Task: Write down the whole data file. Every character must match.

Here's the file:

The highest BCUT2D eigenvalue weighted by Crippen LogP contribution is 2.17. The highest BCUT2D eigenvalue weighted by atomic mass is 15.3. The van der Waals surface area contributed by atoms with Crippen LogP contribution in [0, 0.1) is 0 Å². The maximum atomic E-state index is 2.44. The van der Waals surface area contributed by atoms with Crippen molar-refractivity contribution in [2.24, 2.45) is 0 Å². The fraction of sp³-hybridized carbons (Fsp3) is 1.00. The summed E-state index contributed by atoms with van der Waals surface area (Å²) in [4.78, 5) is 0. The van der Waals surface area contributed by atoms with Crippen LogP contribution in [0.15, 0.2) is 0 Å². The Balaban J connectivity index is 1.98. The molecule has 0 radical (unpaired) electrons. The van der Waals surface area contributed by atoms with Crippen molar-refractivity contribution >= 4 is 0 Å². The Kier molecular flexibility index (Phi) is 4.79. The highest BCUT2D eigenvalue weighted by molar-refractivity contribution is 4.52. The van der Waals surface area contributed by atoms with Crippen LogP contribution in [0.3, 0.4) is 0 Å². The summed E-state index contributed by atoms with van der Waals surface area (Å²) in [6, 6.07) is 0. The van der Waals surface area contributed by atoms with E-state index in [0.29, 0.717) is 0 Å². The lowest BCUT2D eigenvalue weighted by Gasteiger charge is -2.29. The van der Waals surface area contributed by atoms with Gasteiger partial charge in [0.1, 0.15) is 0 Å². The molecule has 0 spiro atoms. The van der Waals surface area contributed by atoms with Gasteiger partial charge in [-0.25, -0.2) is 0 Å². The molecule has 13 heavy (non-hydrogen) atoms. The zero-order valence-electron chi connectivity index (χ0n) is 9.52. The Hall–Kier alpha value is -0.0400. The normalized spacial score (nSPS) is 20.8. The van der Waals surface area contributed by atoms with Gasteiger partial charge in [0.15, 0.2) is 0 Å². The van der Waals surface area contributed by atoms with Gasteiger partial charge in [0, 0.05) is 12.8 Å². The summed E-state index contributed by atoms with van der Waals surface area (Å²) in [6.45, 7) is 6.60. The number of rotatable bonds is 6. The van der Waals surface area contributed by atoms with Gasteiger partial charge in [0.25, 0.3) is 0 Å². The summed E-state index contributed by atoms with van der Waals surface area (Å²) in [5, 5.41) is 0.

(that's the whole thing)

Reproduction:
The highest BCUT2D eigenvalue weighted by Crippen LogP contribution is 2.17. The highest BCUT2D eigenvalue weighted by atomic mass is 15.3. The van der Waals surface area contributed by atoms with Crippen LogP contribution in [0, 0.1) is 0 Å². The maximum atomic E-state index is 2.44. The van der Waals surface area contributed by atoms with Crippen molar-refractivity contribution in [2.24, 2.45) is 0 Å². The fraction of sp³-hybridized carbons (Fsp3) is 1.00. The summed E-state index contributed by atoms with van der Waals surface area (Å²) in [4.78, 5) is 0. The van der Waals surface area contributed by atoms with Crippen LogP contribution in [0.15, 0.2) is 0 Å². The Balaban J connectivity index is 1.98. The molecule has 0 radical (unpaired) electrons. The van der Waals surface area contributed by atoms with Crippen molar-refractivity contribution >= 4 is 0 Å². The Kier molecular flexibility index (Phi) is 4.79. The highest BCUT2D eigenvalue weighted by molar-refractivity contribution is 4.52. The van der Waals surface area contributed by atoms with Crippen LogP contribution in [0.3, 0.4) is 0 Å². The summed E-state index contributed by atoms with van der Waals surface area (Å²) in [6, 6.07) is 0. The van der Waals surface area contributed by atoms with E-state index in [0.29, 0.717) is 0 Å². The lowest BCUT2D eigenvalue weighted by Gasteiger charge is -2.29. The van der Waals surface area contributed by atoms with Gasteiger partial charge in [0.1, 0.15) is 0 Å². The molecule has 0 spiro atoms. The van der Waals surface area contributed by atoms with Gasteiger partial charge in [-0.25, -0.2) is 0 Å². The molecule has 13 heavy (non-hydrogen) atoms. The zero-order valence-electron chi connectivity index (χ0n) is 9.52. The Hall–Kier alpha value is -0.0400. The normalized spacial score (nSPS) is 20.8. The van der Waals surface area contributed by atoms with Gasteiger partial charge in [0.15, 0.2) is 0 Å². The van der Waals surface area contributed by atoms with Gasteiger partial charge in [0, 0.05) is 12.8 Å². The summed E-state index contributed by atoms with van der Waals surface area (Å²) in [6.45, 7) is 6.60. The number of rotatable bonds is 6. The van der Waals surface area contributed by atoms with Gasteiger partial charge in [0.25, 0.3) is 0 Å². The summed E-state index contributed by atoms with van der Waals surface area (Å²) in [5, 5.41) is 0.